The Jesuit Massacre Trial 2020
Daily Trial Briefing #05 - Session Notes
SPANISH NATIONAL CRIMINAL COURT
Before: Magistrate José Antonio Mora Alarcon (President)
Before: Magistrate Fernando Andreu Merelles
Before: Magistrate María Fernanda García Pérez
CASE NO. 97/2010
THE JESUIT MASSACRE TRIAL
Public Prosecutor: Teresa Sandoval
Private Prosecutor: Manuel Ollé
José Antonio Martín Pallín
Defence Counsel: Jorge Agüero Lafora for Inocente Orlando Montano
Date: Fifth Session 9 July 2020
On 9 July 2020, starting just after 15:00 (Madrid, Spain), the trial for the massacre of the six Jesuit priests and two women perpetrated in El Salvador on 16 November 1989 resumed. In this fifth session, the following witnesses were examined: Antonio Rubio Campaña, an investigative journalist for the newspaper El Mundo; José Benjamín Cuéllar Martínez, lawyer, political scientist and former director of the Institute of Human Rights of the UCA in San Salvador (IDHUCA); and Father José María Tojeira, former rector of UCA and current director of IDHUCA. Lastly, the Chamber heard George Alexander Portillo, better known as Jorge Galán, author of the novel ‘November’ which narrates the story of the murder of the Jesuit priests.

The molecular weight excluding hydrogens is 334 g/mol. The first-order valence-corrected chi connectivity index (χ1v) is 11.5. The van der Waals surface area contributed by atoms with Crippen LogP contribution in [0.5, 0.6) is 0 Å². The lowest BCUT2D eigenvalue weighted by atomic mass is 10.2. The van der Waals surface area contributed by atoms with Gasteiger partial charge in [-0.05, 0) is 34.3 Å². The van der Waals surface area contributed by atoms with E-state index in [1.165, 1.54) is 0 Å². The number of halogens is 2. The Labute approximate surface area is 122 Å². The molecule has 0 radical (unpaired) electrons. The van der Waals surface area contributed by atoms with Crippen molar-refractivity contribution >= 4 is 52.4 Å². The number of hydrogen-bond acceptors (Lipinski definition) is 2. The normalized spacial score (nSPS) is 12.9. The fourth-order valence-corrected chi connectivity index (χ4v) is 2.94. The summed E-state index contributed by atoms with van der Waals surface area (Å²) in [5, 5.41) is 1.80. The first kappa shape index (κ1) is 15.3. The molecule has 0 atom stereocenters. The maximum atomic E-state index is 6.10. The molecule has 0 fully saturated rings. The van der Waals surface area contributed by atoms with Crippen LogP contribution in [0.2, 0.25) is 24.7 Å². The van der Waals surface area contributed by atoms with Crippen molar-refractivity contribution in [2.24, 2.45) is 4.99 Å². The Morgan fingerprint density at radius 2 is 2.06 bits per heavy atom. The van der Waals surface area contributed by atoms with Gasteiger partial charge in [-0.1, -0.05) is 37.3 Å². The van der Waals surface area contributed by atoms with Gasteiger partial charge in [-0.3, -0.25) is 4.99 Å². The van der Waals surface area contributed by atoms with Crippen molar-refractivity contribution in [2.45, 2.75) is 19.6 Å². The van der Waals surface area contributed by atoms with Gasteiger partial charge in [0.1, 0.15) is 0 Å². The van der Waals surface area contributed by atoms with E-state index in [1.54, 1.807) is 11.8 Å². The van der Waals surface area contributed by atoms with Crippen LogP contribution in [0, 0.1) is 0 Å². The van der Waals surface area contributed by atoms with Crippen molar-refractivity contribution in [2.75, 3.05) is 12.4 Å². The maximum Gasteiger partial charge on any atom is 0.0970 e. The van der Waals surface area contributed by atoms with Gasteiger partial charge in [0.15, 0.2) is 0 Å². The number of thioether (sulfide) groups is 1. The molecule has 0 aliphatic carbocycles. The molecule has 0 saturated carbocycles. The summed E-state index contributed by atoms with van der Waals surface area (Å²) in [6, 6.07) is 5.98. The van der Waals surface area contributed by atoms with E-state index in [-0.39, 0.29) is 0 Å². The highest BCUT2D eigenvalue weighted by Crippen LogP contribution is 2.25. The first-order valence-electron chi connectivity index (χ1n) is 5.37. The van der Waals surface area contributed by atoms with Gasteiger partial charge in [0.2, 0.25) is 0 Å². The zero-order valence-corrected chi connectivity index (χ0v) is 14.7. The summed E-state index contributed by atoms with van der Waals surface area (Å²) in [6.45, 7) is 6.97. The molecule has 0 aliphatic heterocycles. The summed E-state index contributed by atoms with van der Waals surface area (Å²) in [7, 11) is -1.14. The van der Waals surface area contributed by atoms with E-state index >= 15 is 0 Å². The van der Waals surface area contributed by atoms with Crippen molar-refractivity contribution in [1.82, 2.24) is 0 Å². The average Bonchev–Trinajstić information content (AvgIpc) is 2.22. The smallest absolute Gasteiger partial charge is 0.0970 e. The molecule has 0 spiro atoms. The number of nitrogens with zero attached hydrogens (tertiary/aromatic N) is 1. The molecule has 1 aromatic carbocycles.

Antonio Rubio focused his testimony on his journalistic investigation of handwritten documents that had been given to him by the then Spanish Ambassador in San Salvador, Fernando Álvarez de Miranda.
Amongst these documents were copies of a notebook with a written record of what happened at the meeting of the High Command of the Armed Forces on the night of 15 November 1989, in which the order was given to kill Father Ellacuría without leaving any witnesses. According to this record, the group that made the decision was formed by the Deputy Ministers of Defence and Public Security, the accused Colonel Montano and Colonel Zepeda; as well as the Chief of the Military Staff (Estado Mayor), Colonel Ponce; Air Force Commander, General Bustillo; and Commander of the 1st Infantry Brigade, Colonel Elena Fuentes. All of them members of “La Tandona”, with the exception of General Bustillo.